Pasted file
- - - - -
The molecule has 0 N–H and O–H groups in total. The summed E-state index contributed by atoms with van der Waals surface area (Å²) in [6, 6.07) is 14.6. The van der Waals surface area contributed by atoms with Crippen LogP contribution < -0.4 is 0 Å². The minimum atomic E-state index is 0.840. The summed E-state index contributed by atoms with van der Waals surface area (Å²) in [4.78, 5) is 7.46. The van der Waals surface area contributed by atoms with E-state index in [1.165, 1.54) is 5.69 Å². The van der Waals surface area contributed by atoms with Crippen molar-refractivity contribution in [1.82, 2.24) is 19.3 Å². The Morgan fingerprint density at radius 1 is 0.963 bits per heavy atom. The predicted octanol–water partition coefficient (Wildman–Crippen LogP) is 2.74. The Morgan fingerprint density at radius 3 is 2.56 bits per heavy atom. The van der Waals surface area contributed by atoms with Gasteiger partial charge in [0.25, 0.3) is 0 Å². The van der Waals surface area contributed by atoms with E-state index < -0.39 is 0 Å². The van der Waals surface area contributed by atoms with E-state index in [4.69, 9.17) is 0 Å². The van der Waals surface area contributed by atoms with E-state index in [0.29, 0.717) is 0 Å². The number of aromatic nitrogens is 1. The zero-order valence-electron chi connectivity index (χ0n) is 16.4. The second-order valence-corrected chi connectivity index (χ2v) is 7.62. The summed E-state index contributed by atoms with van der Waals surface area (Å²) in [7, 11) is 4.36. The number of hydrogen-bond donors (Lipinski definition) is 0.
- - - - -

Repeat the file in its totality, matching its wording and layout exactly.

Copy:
The molecule has 0 N–H and O–H groups in total. The summed E-state index contributed by atoms with van der Waals surface area (Å²) in [6, 6.07) is 14.6. The van der Waals surface area contributed by atoms with Crippen LogP contribution < -0.4 is 0 Å². The minimum atomic E-state index is 0.840. The summed E-state index contributed by atoms with van der Waals surface area (Å²) in [4.78, 5) is 7.46. The van der Waals surface area contributed by atoms with E-state index in [1.165, 1.54) is 5.69 Å². The van der Waals surface area contributed by atoms with Crippen molar-refractivity contribution in [1.82, 2.24) is 19.3 Å². The Morgan fingerprint density at radius 1 is 0.963 bits per heavy atom. The predicted octanol–water partition coefficient (Wildman–Crippen LogP) is 2.74. The Morgan fingerprint density at radius 3 is 2.56 bits per heavy atom. The van der Waals surface area contributed by atoms with Gasteiger partial charge in [0.25, 0.3) is 0 Å². The van der Waals surface area contributed by atoms with E-state index < -0.39 is 0 Å². The van der Waals surface area contributed by atoms with E-state index in [4.69, 9.17) is 0 Å². The van der Waals surface area contributed by atoms with E-state index in [0.29, 0.717) is 0 Å². The number of aromatic nitrogens is 1. The zero-order valence-electron chi connectivity index (χ0n) is 16.4. The second-order valence-corrected chi connectivity index (χ2v) is 7.62. The summed E-state index contributed by atoms with van der Waals surface area (Å²) in [7, 11) is 4.36. The number of hydrogen-bond donors (Lipinski definition) is 0.